Walk into just about any company that says it prioritizes culture and you'll see it in everything — from the casual dress code to the cool furniture. But can the same be said for training and professional development?
It may seem unnecessary, especially if you're already a "destination employer," but to an up-and-coming generation of talent, what and how you teach them has a great deal of importance.
Aligning your goals
First, your culture must be genuine. No amount of inauthentic culture is going to make up for a lack of support around training and career advancement.
And it has to be put into the proper context, according to John Baldino, CEO of Humareso, an HR consulting firm focused on what it calls "the human side of business."
"Some companies define culture as some kind of amenities or benefits for employees," Baldino told HR Dive. "But we cannot equate culture with the art on the walls or flip flop Fridays.”
Instead, "culture should be an outflowing of what the natural state of things are in a company. Be it structured or free-spirited, an authentic culture leads to a better connection between work function and work form,” according to Baldino. When a company does a really great job of creating a genuine culture, learning and other goals come much easier. There's even research to back this up.
So if culture shapes employee behavior, employers' actions need to be aligned with a culture of learning. When managers take the time to encourage employees to learn, this is a demonstration of culture. When employees mentor others, this is a continuance of the culture of learning. Leaders must embrace learning and by doing so, their passion becomes the reason for a culture to thrive.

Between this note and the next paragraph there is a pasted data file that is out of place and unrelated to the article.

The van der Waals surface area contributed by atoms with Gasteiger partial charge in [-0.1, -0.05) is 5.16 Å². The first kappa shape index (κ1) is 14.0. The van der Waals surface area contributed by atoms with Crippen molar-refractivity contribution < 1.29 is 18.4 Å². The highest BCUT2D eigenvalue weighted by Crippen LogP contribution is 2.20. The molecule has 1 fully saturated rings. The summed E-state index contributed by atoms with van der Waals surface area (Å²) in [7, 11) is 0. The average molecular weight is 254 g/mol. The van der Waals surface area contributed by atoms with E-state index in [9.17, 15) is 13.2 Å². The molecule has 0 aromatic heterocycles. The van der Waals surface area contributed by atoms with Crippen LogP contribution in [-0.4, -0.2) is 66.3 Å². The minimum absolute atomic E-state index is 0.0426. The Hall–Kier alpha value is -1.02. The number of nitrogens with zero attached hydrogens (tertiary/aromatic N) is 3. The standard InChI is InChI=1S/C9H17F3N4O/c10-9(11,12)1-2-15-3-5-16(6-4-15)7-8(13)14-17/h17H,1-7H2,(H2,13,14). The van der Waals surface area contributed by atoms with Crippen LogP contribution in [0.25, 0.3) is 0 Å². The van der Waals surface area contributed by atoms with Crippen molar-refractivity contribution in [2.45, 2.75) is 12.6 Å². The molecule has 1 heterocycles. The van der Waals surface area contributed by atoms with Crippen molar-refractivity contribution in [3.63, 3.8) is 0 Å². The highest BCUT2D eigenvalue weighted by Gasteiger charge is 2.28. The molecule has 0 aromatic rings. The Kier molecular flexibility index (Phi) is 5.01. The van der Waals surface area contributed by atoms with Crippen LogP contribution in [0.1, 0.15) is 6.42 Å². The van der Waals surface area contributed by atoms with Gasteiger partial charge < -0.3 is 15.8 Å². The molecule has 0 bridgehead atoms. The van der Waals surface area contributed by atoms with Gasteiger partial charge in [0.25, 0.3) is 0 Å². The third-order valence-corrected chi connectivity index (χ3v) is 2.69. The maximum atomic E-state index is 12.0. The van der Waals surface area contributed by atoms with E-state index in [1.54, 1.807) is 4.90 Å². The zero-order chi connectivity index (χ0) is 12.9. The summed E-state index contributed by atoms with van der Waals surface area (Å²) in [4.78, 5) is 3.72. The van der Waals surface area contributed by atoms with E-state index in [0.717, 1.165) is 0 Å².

The 'why' of everything
“Companies will get better performance from employees when they spend more time helping people understand the essence of what they do and focus on the experience of why they can benefit from doing things a certain way,” he said. After all, the culture is about the day-to-day experience of each employee. Otherwise, it’s fake.
Zappos is an example of a company that has done just that. One of its core values is to “pursue growth through learning.” The company does this with culture-building events that combine learning with fun and creativity. Tony Hsieh, CEO of Zappos told the Huffington Post that the company aims "to provide all the training and mentorship necessary so that any employee has the opportunity to become a senior leader within the company within five to seven years.”
What's your company’s vision for employee career development? The first step to meeting your goals may just be linking learning to culture.